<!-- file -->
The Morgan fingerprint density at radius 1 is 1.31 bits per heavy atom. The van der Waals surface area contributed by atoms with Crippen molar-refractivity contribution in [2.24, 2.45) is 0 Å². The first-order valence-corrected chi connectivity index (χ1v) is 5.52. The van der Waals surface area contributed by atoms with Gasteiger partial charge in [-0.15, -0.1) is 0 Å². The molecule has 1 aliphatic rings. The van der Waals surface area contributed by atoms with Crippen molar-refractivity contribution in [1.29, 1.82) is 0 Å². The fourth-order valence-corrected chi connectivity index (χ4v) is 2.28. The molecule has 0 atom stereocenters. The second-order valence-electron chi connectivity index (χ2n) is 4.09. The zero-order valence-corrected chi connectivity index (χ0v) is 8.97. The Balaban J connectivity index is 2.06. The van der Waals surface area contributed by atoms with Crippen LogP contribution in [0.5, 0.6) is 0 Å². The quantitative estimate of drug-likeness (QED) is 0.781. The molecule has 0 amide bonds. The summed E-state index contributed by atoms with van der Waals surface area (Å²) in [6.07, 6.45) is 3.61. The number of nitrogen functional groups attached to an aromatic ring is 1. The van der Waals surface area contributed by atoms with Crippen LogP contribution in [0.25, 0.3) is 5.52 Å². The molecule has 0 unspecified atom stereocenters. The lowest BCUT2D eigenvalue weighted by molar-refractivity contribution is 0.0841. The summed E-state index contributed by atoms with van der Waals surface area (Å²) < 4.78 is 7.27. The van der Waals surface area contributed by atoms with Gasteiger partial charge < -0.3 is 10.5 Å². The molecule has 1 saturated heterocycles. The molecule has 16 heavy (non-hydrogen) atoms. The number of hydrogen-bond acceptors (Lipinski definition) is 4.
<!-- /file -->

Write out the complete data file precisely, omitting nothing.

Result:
The Morgan fingerprint density at radius 1 is 1.31 bits per heavy atom. The van der Waals surface area contributed by atoms with Crippen molar-refractivity contribution in [2.24, 2.45) is 0 Å². The first-order valence-corrected chi connectivity index (χ1v) is 5.52. The van der Waals surface area contributed by atoms with Gasteiger partial charge in [-0.15, -0.1) is 0 Å². The molecule has 1 aliphatic rings. The van der Waals surface area contributed by atoms with Crippen molar-refractivity contribution in [1.29, 1.82) is 0 Å². The fourth-order valence-corrected chi connectivity index (χ4v) is 2.28. The molecule has 0 atom stereocenters. The second-order valence-electron chi connectivity index (χ2n) is 4.09. The zero-order valence-corrected chi connectivity index (χ0v) is 8.97. The Balaban J connectivity index is 2.06. The van der Waals surface area contributed by atoms with Crippen LogP contribution in [0.5, 0.6) is 0 Å². The quantitative estimate of drug-likeness (QED) is 0.781. The molecule has 0 amide bonds. The summed E-state index contributed by atoms with van der Waals surface area (Å²) in [6.07, 6.45) is 3.61. The number of nitrogen functional groups attached to an aromatic ring is 1. The van der Waals surface area contributed by atoms with Crippen LogP contribution in [0.25, 0.3) is 5.52 Å². The molecule has 0 unspecified atom stereocenters. The lowest BCUT2D eigenvalue weighted by molar-refractivity contribution is 0.0841. The summed E-state index contributed by atoms with van der Waals surface area (Å²) < 4.78 is 7.27. The van der Waals surface area contributed by atoms with Gasteiger partial charge < -0.3 is 10.5 Å². The molecule has 1 saturated heterocycles. The molecule has 16 heavy (non-hydrogen) atoms. The number of hydrogen-bond acceptors (Lipinski definition) is 4.